Quite feasible given your level of technology is a device called ilgaak, which as you can see, is a pair of slit goggles. Having no way of making clear lenses, the Inuit did the next best thing, which was to make use of the pinhole effect. Ilgaak serve as snow goggles, the narrow slit keeping snow and wind out of the eyes, and help clarify vision by darkening the inner surface and only allowing vision through a very thin opening.

enter image description here

A more conventional device would be the stenopeic glasse, which as you can see, also operate on the pinhole effect. Visual acuity is (slightly) improved and is well within the technological capabilities of your culture.

enter image description here

There is also the best of both worlds, the pinhole spectacle. Inuit design meets Spanish cool in the antojos of Daza de Valdés. His spectacles are composed to two opaque "lenses" with horizontal pinholes drilled through the matrix, all set into a standard spectacles frame. This article describes the effect and uses in more detail.

enter image description here

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    $\begingroup$ @nick012000 --- Those aren't "broken characters". That's the name of the thing. $\endgroup$ – elemtilas Mar 25 at 7:11
  • $\begingroup$ They weren't English characters and didn't seem to be displaying properly for me. If you want to edit it to have the name of the device written with English characters, go ahead. $\endgroup$ – nick012000 Mar 25 at 7:13
  • $\begingroup$ Yeah, could be a display issue. The letters, though obviously not English, worked for me. Edited, but I kept your revision. $\endgroup$ – elemtilas Mar 25 at 7:16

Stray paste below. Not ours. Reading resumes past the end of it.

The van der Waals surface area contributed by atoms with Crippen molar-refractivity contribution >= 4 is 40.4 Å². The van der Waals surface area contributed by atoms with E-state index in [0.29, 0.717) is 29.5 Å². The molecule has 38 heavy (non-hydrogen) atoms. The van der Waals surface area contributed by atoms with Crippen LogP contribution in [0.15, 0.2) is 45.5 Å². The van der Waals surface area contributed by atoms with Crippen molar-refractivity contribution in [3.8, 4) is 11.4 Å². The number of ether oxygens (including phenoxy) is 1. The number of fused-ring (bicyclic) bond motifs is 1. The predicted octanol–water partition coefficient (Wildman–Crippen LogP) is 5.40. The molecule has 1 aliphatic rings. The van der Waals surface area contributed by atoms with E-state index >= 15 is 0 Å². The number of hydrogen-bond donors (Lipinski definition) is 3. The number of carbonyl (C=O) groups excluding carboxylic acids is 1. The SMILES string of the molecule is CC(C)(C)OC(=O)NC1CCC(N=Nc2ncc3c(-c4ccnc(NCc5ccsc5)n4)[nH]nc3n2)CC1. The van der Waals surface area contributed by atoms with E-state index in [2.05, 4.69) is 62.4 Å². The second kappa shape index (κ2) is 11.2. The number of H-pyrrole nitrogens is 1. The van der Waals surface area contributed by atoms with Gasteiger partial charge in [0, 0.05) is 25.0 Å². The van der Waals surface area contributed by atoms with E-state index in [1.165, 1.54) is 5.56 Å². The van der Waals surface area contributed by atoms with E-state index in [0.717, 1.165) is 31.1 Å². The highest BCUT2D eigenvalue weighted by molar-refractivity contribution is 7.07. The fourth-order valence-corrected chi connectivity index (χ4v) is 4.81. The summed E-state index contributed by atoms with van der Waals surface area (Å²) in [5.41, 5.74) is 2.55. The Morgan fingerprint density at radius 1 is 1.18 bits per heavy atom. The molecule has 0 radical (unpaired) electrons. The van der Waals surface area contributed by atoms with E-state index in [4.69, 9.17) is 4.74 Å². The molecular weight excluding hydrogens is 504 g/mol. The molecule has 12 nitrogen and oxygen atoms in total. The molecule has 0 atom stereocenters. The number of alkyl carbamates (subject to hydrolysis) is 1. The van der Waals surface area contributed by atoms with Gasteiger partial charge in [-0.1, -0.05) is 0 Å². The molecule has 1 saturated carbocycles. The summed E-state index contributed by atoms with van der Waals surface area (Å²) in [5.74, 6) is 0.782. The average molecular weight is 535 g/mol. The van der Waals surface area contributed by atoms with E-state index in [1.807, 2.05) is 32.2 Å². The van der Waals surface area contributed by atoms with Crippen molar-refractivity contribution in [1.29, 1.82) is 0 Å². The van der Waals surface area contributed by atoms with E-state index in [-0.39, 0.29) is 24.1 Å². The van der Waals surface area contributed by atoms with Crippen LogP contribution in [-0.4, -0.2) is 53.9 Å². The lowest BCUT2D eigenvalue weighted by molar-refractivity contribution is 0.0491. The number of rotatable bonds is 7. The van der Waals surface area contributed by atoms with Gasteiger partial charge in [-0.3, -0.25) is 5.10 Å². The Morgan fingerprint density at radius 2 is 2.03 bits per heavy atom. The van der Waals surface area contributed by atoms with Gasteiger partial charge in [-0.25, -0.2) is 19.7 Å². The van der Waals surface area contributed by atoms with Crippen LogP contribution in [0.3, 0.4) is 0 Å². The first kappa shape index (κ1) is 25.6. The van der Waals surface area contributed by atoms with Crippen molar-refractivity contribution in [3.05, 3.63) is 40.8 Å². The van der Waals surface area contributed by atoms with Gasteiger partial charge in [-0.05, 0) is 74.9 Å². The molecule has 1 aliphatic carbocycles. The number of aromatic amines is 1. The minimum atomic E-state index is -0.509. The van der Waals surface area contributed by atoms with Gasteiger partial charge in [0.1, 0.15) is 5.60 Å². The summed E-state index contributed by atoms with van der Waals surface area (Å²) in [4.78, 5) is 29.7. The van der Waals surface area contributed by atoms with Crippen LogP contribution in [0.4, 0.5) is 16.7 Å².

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    $\begingroup$ My impression is that ilgaak are not doing any optical correction and are used to prevent snow blindness. Can you give some reference that shows they allow corrections to vision ? $\endgroup$ – StephenG Mar 25 at 8:16
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    $\begingroup$ I'm pretty short sighted. A quick experiment with a piece of paper and a few holes definitely gives an improvement to my vision, though not enough to correct my sight completely $\endgroup$ – Riddles Mar 25 at 10:16
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He can just use glasses.

Ptolemy (c. 100-170 CE) described the use of convex lenses for magnification. Reading stones were in use in Europe around 1000. Eyeglasses were being made in Northern Italy by around 1290: a sermon in 1306 mentioned it hadn't yet been 20 years since eyeglasses were invented.

Given that glass was in widespread production and use in the Roman Empire, and had been produced by humans for a few thousand years at that point, it's simple to imagine some bright spark fooling around with lenses and realizing that if you took a pair of small ones and mounted them in front of the eyes, you could help people with poor vision. Technologically, all you need is the ability to make clear glass and then grind and polish it into a lens, and skill in fine metalwork to make some sort of frame. There's no particular reason why the Romans couldn't have done it, which means there's no reason why they couldn't be available in a medieval world with similar technology.

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  • $\begingroup$ depending on how portable you you want them, single lens magnifiers have been around since the BC's $\endgroup$ – John Mar 25 at 21:32
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Maybe goggles filled with a liquid. If the refractive index of the liquid was carefully chosen it could compensate for the eye's focal length. This could work because the cornea accounts for approximately two-thirds of the eye's total optical power.